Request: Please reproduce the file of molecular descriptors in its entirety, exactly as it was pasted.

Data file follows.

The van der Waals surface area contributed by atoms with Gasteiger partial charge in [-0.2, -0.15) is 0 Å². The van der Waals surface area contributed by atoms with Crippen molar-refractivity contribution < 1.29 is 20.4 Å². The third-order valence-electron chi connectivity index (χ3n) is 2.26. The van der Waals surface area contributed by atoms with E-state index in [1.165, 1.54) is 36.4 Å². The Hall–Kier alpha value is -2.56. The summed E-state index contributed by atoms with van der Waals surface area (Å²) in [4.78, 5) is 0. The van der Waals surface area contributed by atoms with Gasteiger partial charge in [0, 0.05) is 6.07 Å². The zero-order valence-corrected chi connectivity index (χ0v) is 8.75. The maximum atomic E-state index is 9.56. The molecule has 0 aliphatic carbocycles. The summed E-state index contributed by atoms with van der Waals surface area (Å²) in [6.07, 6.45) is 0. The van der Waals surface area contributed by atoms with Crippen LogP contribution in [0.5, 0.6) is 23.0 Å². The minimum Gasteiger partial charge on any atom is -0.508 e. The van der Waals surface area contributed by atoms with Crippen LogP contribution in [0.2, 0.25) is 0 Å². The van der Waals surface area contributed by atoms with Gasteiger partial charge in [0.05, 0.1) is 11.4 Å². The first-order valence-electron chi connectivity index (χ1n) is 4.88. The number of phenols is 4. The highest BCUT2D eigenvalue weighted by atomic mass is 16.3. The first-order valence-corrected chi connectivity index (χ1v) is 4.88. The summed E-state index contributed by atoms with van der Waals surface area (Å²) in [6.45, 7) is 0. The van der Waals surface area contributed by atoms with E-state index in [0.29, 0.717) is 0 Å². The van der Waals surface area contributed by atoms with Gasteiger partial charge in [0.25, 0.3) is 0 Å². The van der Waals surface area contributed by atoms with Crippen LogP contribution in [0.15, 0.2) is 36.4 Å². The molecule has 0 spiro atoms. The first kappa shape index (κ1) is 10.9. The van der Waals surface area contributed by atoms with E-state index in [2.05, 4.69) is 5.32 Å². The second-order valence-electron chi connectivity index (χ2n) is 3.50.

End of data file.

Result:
The van der Waals surface area contributed by atoms with Gasteiger partial charge in [-0.2, -0.15) is 0 Å². The van der Waals surface area contributed by atoms with Crippen molar-refractivity contribution < 1.29 is 20.4 Å². The third-order valence-electron chi connectivity index (χ3n) is 2.26. The van der Waals surface area contributed by atoms with E-state index in [1.165, 1.54) is 36.4 Å². The Hall–Kier alpha value is -2.56. The summed E-state index contributed by atoms with van der Waals surface area (Å²) in [4.78, 5) is 0. The van der Waals surface area contributed by atoms with Gasteiger partial charge in [0, 0.05) is 6.07 Å². The zero-order valence-corrected chi connectivity index (χ0v) is 8.75. The maximum atomic E-state index is 9.56. The molecule has 0 aliphatic carbocycles. The summed E-state index contributed by atoms with van der Waals surface area (Å²) in [6.07, 6.45) is 0. The van der Waals surface area contributed by atoms with Crippen LogP contribution in [0.5, 0.6) is 23.0 Å². The minimum Gasteiger partial charge on any atom is -0.508 e. The van der Waals surface area contributed by atoms with Crippen LogP contribution in [0.2, 0.25) is 0 Å². The van der Waals surface area contributed by atoms with Gasteiger partial charge in [0.05, 0.1) is 11.4 Å². The first-order valence-electron chi connectivity index (χ1n) is 4.88. The number of phenols is 4. The highest BCUT2D eigenvalue weighted by atomic mass is 16.3. The first-order valence-corrected chi connectivity index (χ1v) is 4.88. The summed E-state index contributed by atoms with van der Waals surface area (Å²) in [6.45, 7) is 0. The van der Waals surface area contributed by atoms with E-state index in [0.29, 0.717) is 0 Å². The van der Waals surface area contributed by atoms with Gasteiger partial charge in [0.25, 0.3) is 0 Å². The van der Waals surface area contributed by atoms with Crippen LogP contribution in [0.15, 0.2) is 36.4 Å². The molecule has 0 spiro atoms. The first kappa shape index (κ1) is 10.9. The van der Waals surface area contributed by atoms with E-state index in [2.05, 4.69) is 5.32 Å². The second-order valence-electron chi connectivity index (χ2n) is 3.50.